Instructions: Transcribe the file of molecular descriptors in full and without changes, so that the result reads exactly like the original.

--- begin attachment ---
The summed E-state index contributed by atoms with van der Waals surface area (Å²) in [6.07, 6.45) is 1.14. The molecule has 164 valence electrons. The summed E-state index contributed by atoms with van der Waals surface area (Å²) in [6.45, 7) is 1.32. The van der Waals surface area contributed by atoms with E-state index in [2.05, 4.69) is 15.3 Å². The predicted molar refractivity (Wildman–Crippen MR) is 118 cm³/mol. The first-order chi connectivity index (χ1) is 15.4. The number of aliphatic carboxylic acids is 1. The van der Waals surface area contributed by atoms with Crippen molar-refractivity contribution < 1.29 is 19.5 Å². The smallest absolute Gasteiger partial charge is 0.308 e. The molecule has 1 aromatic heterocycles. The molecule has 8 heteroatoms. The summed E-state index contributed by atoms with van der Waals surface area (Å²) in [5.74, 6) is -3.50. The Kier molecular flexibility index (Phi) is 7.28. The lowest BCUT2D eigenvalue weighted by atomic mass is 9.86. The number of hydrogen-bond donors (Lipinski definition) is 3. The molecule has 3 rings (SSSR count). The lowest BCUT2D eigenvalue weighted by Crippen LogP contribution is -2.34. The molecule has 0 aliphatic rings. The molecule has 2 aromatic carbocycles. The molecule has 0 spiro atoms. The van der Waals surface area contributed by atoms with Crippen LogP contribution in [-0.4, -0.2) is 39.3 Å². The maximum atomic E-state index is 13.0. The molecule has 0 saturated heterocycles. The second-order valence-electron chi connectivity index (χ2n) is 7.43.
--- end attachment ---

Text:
The summed E-state index contributed by atoms with van der Waals surface area (Å²) in [6.07, 6.45) is 1.14. The molecule has 164 valence electrons. The summed E-state index contributed by atoms with van der Waals surface area (Å²) in [6.45, 7) is 1.32. The van der Waals surface area contributed by atoms with E-state index in [2.05, 4.69) is 15.3 Å². The predicted molar refractivity (Wildman–Crippen MR) is 118 cm³/mol. The first-order chi connectivity index (χ1) is 15.4. The number of aliphatic carboxylic acids is 1. The van der Waals surface area contributed by atoms with Crippen molar-refractivity contribution < 1.29 is 19.5 Å². The smallest absolute Gasteiger partial charge is 0.308 e. The molecule has 1 aromatic heterocycles. The molecule has 8 heteroatoms. The summed E-state index contributed by atoms with van der Waals surface area (Å²) in [5.74, 6) is -3.50. The Kier molecular flexibility index (Phi) is 7.28. The lowest BCUT2D eigenvalue weighted by atomic mass is 9.86. The number of hydrogen-bond donors (Lipinski definition) is 3. The molecule has 3 rings (SSSR count). The lowest BCUT2D eigenvalue weighted by Crippen LogP contribution is -2.34. The molecule has 0 aliphatic rings. The molecule has 2 aromatic carbocycles. The molecule has 0 spiro atoms. The van der Waals surface area contributed by atoms with Crippen LogP contribution in [-0.4, -0.2) is 39.3 Å². The maximum atomic E-state index is 13.0. The molecule has 0 saturated heterocycles. The second-order valence-electron chi connectivity index (χ2n) is 7.43.